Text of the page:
Eileen is pretty stressed out. She is working on renovating the house and also purchasing a new fridge and furnace. This morning she came downstairs trying to figure out how to work with our contractor to fix our leak. After breakfast we went to the farmers market then to Best Buy to look at fridges. Right now she is out mowing the lawn.
I am still stressed myself. I have been trying to relax. It helped to chat with my granddaughter Alex recently. She sang a song for me and I played some piano for her. All good. In addition, for relaxation and study I am playing my way through several works: Clavierubung III by Bach, Fiori Musicali by Frescobaldi, and Goldberg Variations by Bach as well.
I am anticipating my three volumes of Scheidt’s Tabulatura Nova will arrive this Saturday. (Thank you to Peter Kurdziel for recommending this edition) I would like to jump into it when it arrives. In the meantime I realized that I hadn’t really played any of the Fiori Musicali performers edition. I am charmed by the music but am not sure I can use it at church.
I am about half way through a first reading of Frescobaldi’s Fiori Musicali.
Bach owned a copy of this work.
Peter Williams points out that Bach published his Clavierubung III about a hundred years after Frescobaldi published his Fiori Musicali.
There are similarities in these two works. Frescobaldi’s music is to be used in the Mass. Bach’s Clavierubung uses the German Chorale Mass tunes of Luther.
We’re not sure how Bach used much of his organ music. Williams speculates that the Clavierbung represents a sort of idealized organ recital that Bach might have given say when he was testing out the many organs he was paid to evaluate. It begins with an amazing Prelude in Eb which is paired with an ending Fugue. I am about halfway through playing this volume.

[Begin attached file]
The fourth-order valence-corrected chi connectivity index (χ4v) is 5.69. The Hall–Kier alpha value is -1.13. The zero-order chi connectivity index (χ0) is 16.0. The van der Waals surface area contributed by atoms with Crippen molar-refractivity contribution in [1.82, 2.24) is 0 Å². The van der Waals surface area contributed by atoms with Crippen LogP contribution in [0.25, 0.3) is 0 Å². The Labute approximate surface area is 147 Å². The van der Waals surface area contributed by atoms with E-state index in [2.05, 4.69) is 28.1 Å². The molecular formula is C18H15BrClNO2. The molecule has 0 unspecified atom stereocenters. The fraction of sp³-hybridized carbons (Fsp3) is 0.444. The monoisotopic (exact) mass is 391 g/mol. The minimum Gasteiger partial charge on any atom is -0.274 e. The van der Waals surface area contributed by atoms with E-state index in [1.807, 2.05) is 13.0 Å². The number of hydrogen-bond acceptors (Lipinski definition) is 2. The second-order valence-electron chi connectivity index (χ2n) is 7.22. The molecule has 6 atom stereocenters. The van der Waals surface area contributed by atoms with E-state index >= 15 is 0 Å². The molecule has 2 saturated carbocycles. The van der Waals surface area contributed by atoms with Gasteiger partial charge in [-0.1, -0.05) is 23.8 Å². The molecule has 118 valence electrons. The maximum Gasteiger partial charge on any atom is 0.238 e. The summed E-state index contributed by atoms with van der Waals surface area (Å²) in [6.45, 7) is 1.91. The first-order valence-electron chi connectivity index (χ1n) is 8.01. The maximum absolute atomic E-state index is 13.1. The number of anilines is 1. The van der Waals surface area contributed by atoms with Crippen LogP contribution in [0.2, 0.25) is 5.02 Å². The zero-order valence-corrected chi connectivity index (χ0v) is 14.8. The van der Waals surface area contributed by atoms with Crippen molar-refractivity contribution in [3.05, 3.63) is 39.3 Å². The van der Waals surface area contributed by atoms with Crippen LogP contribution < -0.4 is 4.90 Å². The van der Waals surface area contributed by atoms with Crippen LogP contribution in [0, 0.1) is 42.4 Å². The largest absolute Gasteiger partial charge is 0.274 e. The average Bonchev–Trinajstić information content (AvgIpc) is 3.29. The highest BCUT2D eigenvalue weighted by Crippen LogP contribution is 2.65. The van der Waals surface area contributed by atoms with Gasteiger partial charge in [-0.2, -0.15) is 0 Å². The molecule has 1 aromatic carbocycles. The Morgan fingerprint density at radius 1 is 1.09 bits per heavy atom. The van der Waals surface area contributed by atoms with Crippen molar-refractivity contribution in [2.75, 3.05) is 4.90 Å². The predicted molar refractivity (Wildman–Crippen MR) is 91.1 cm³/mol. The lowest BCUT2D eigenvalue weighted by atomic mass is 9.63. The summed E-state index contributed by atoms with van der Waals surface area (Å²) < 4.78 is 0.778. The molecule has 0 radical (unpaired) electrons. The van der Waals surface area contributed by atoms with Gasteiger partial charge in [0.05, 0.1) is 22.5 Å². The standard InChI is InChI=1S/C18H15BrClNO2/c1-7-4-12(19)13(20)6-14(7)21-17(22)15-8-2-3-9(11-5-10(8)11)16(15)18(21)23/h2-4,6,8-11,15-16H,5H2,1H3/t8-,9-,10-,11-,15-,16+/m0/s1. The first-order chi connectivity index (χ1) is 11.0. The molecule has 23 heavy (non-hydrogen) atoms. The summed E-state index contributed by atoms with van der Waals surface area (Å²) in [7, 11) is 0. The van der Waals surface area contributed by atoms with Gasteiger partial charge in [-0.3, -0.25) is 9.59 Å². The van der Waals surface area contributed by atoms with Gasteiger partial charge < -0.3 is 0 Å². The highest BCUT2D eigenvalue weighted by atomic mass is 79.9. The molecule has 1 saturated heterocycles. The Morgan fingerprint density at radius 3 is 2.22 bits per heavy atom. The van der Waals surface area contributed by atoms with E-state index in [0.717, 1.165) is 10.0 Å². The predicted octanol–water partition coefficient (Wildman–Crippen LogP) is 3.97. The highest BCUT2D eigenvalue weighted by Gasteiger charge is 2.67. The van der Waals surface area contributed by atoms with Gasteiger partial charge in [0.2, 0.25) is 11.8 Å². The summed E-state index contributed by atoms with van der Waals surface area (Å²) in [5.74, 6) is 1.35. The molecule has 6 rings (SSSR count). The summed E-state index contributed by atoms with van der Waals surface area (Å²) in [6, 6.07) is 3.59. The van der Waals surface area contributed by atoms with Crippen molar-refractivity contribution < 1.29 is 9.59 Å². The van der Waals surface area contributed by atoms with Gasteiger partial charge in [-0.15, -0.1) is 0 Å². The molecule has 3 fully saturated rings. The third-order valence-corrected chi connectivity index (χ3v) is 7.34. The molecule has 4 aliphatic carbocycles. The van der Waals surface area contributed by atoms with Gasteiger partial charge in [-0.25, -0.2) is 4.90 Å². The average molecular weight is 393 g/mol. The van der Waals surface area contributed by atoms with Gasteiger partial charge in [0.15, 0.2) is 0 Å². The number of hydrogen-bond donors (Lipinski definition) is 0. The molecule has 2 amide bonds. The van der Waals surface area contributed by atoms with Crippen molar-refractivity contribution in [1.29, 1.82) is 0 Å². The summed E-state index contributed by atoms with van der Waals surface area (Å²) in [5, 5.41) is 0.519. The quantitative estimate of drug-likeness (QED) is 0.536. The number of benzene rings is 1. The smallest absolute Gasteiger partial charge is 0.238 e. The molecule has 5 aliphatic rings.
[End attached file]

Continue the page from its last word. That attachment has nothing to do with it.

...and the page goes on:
Then I noticed Alex Ross wrote about two new version of the Goldberg Variations. I didn’t read his article but sat down and started playing them at the piano. As of this morning I have played through the aria and twenty four variations on the piano.
Also in the last few weeks I have fallen in love with a Fantasia by William Byrd.
I have been playing through it at the Pasi. It sounds very cool. I’m seriously considering scheduling it for a week from Sunday. I would play half of this lengthy charming piece for the prelude and the other half for the postlude.
Immersing myself in this music does seem to help my morale. I am feeling very disconnected. But this beautiful music draws me in and heals me a bit.